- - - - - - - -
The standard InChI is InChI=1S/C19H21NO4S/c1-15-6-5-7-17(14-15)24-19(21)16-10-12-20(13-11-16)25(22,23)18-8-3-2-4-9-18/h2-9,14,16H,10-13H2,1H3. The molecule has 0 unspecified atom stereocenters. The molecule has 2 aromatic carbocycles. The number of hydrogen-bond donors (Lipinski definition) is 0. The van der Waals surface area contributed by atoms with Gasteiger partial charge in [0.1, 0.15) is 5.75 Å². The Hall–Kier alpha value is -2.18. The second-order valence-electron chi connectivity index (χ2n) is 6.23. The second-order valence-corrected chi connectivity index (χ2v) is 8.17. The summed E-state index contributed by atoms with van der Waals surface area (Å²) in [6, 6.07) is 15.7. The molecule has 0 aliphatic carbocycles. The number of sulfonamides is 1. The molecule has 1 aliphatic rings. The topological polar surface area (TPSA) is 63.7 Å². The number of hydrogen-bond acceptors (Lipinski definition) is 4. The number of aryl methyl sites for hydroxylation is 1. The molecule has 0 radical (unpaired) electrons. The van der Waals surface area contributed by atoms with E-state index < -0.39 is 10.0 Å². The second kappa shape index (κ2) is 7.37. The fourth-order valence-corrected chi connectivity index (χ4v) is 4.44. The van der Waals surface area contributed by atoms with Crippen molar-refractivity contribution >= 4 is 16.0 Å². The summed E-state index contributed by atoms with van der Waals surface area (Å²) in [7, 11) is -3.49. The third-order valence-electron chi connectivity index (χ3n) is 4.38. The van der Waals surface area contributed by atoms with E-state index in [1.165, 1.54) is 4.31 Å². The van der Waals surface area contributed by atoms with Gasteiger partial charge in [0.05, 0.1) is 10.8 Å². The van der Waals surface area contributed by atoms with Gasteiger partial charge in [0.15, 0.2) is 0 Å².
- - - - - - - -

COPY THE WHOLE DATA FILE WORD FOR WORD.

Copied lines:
The standard InChI is InChI=1S/C19H21NO4S/c1-15-6-5-7-17(14-15)24-19(21)16-10-12-20(13-11-16)25(22,23)18-8-3-2-4-9-18/h2-9,14,16H,10-13H2,1H3. The molecule has 0 unspecified atom stereocenters. The molecule has 2 aromatic carbocycles. The number of hydrogen-bond donors (Lipinski definition) is 0. The van der Waals surface area contributed by atoms with Gasteiger partial charge in [0.1, 0.15) is 5.75 Å². The Hall–Kier alpha value is -2.18. The second-order valence-electron chi connectivity index (χ2n) is 6.23. The second-order valence-corrected chi connectivity index (χ2v) is 8.17. The summed E-state index contributed by atoms with van der Waals surface area (Å²) in [6, 6.07) is 15.7. The molecule has 0 aliphatic carbocycles. The number of sulfonamides is 1. The molecule has 1 aliphatic rings. The topological polar surface area (TPSA) is 63.7 Å². The number of hydrogen-bond acceptors (Lipinski definition) is 4. The number of aryl methyl sites for hydroxylation is 1. The molecule has 0 radical (unpaired) electrons. The van der Waals surface area contributed by atoms with E-state index < -0.39 is 10.0 Å². The second kappa shape index (κ2) is 7.37. The fourth-order valence-corrected chi connectivity index (χ4v) is 4.44. The van der Waals surface area contributed by atoms with Crippen molar-refractivity contribution >= 4 is 16.0 Å². The summed E-state index contributed by atoms with van der Waals surface area (Å²) in [7, 11) is -3.49. The third-order valence-electron chi connectivity index (χ3n) is 4.38. The van der Waals surface area contributed by atoms with E-state index in [1.165, 1.54) is 4.31 Å². The van der Waals surface area contributed by atoms with Gasteiger partial charge in [0.05, 0.1) is 10.8 Å². The van der Waals surface area contributed by atoms with Gasteiger partial charge in [0.15, 0.2) is 0 Å².